Often we look around at the massive institutions and corporations and wonder if there will ever be anything truly new under the sky. For a majority of people's lives, news alone was almost always limited to maybe a few newspapers and whatever your preference on TV was. The dawn of the internet, however, created a new land of opportunity for millions, it was an unruly kingdom with no monarch, until one day the people overwhelmingly chose a king: Joe Rogan.
Who crowned Rogan the king of pop culture and podcasts? There were no board meetings, no election, no hard-fought competition for the title. It was the hundreds of millions of online consumers who built up the former UFC fighter and Fear Factor host, who went from glitchy online streams with his friends hampered with poor audio, to becoming the most watched online show on the planet to date. From jabbering with comedians to getting to brass tacks with world leaders, from discussing aliens on the moon with Alex Jones to income inequality with Bernie Sanders, Joe Rogan has not only made himself into the embodiment of the 21st century renaissance man, but now he is for many viewers, the new mainstream media.
Think I'm exaggerating? His $100 million exclusive licensing deal with Spotify begs a differ. According to the New York Daily News, Rogan's deal with the major music and podcast platform Spotify states that "Under the terms of the deal, the show will launch on a nonexclusive basis — including all episodes dating back to 2009 — before becoming exclusive to the platform later in 2020 under the multiyear licensing deal."
To put things in perspective, former media darling Megyn Kelly made around $69 million a year at NBC, and Fox News headliner Sean Hannity earns an estimated $36 million per year from his show alone.
Yahoo! Sports noted in a recent report that "Rogan has often made a big deal of maintaining the independence of his podcast. As he noted in announcing the deal with Spotify, that seemed to be a key component for him. Rogan will be allowed to operate his podcast as he always has, maintaining full editorial control over the content." This means Rogan gets what Rogan wants, to "discuss and debate" with the people he chooses and the topics he wants. This means no more halting conversation mid-air to consult with his producer whether or not saying a certain name, talking about a certain topic, or even sharing a few seconds of an online clip will cut off the livestream, demonetize the entire episode, or have the show banned entirely from YouTube.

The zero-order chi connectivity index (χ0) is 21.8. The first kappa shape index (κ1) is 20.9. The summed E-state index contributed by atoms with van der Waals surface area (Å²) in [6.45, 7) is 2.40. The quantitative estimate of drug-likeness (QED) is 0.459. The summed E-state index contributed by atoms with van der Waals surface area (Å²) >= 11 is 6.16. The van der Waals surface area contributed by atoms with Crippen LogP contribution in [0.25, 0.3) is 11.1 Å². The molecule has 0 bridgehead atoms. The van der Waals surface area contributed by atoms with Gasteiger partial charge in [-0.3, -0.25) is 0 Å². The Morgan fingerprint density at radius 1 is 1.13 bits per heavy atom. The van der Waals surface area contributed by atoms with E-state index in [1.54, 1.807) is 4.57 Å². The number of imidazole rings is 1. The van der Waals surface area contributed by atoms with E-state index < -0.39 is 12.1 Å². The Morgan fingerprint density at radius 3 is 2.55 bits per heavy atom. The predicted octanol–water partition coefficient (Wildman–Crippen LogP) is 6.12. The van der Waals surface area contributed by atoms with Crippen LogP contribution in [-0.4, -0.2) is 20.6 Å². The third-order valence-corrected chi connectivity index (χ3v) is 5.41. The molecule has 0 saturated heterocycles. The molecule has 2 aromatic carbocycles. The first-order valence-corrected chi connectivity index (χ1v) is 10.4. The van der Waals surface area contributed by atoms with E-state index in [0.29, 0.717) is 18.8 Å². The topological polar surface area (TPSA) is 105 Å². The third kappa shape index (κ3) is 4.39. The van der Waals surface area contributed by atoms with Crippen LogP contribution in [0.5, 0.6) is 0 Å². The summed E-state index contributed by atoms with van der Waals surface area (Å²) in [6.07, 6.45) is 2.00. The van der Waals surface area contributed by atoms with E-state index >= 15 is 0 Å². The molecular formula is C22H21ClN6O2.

Now I have addressed the massive, dictatorial elephant in the room: YouTube. Rogan, who can't be put into either left or right wing political thought groups, has ragged about the perils of online censorship the last several years now. In one interview regarding the shadowbanning of accounts and censorship of certain topics on the world's largest video platform, Rogan stated "I don't think that's smart. I don't think it's a healthy way to handle things, I don't think it's good for the debate. In fact it strengthens the resolve of the people on the other side. … Let other people with opposing points of view put their videos up and let people discuss and debate."
It's not like Rogan has simply criticised Big Tech companies such as YouTube alone, last year he interviewed Twitter CEO Jack Dorsey over Twitter's controversial banning of accounts, removing verification checkmarks, and adding to the anti-social media climate that everyday Americans are all too familiar with. The conversation was professional and polite according to many, but for Rogan, lack of a resolve on the Big Tech companies to appear fair continued to trouble him, which is exactly why his arrangement with Spotify is as much of a monetary gain as it is personal statement on the current state of the once free and fair internet.
Whether you agree he is the "unlikely political influencer" as the New York Times called him, or the face of renegade content creators on the internet, I think his friend Bari Weiss put it perfectly in a recent column; "The timing of Rogan's rise and the Old Guard's disintegration is not coincidental. His success was made possible, at least in part, by legacy media's blind spots."
This trust that his viewers have in him isn't the typical celebrity worship you might think. In 2019, more than 200,000 people alone signed a Change.org petition to have him moderate the Democrat primary debates because of the overall dissatisfaction among viewers who felt the professional reporters weren't up to par. This stuff never happens for Anderson Cooper or Diane Sawyer, but it does for Rogan.
From providing people what mainstream outlets won't to taking away pseudo-editorial control from Big Tech, love him or hate him, it's Joe Rogan's world, you're just living in it.
Gavin Wax is president of the New York Young Republican Club, chair of the Association of Young Republican Clubs, an associate fellow at the London Center for Policy Research, a frequent guest on Fox News, and publisher of The Schpiel. You can follow him on Twitter at @GavinWax. Read Gavin Wax's Reports — More Here.
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